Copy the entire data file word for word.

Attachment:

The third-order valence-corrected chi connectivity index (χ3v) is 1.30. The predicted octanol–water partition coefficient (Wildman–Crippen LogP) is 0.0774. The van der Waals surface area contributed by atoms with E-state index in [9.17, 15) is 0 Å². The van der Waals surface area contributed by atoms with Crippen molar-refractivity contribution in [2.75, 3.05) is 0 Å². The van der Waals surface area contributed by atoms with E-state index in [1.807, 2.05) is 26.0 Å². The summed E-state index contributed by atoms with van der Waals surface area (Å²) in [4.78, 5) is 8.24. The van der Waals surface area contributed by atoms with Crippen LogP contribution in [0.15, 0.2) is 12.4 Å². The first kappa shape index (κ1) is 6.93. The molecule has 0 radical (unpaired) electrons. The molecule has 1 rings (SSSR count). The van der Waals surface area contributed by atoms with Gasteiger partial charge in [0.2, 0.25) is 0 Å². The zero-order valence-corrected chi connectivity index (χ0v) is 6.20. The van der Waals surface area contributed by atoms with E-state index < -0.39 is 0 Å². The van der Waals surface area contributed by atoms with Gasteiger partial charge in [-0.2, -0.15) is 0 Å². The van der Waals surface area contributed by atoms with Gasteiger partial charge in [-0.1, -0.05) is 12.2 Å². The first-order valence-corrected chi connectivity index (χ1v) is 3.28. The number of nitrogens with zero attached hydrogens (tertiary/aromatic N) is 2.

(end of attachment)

The third-order valence-corrected chi connectivity index (χ3v) is 1.30. The predicted octanol–water partition coefficient (Wildman–Crippen LogP) is 0.0774. The van der Waals surface area contributed by atoms with E-state index in [9.17, 15) is 0 Å². The van der Waals surface area contributed by atoms with Crippen molar-refractivity contribution in [2.75, 3.05) is 0 Å². The van der Waals surface area contributed by atoms with E-state index in [1.807, 2.05) is 26.0 Å². The summed E-state index contributed by atoms with van der Waals surface area (Å²) in [4.78, 5) is 8.24. The van der Waals surface area contributed by atoms with Crippen LogP contribution in [0.15, 0.2) is 12.4 Å². The first kappa shape index (κ1) is 6.93. The molecule has 0 radical (unpaired) electrons. The molecule has 1 rings (SSSR count). The van der Waals surface area contributed by atoms with Gasteiger partial charge in [0.2, 0.25) is 0 Å². The zero-order valence-corrected chi connectivity index (χ0v) is 6.20. The van der Waals surface area contributed by atoms with E-state index < -0.39 is 0 Å². The van der Waals surface area contributed by atoms with Gasteiger partial charge in [-0.2, -0.15) is 0 Å². The van der Waals surface area contributed by atoms with Gasteiger partial charge in [-0.1, -0.05) is 12.2 Å². The first-order valence-corrected chi connectivity index (χ1v) is 3.28. The number of nitrogens with zero attached hydrogens (tertiary/aromatic N) is 2.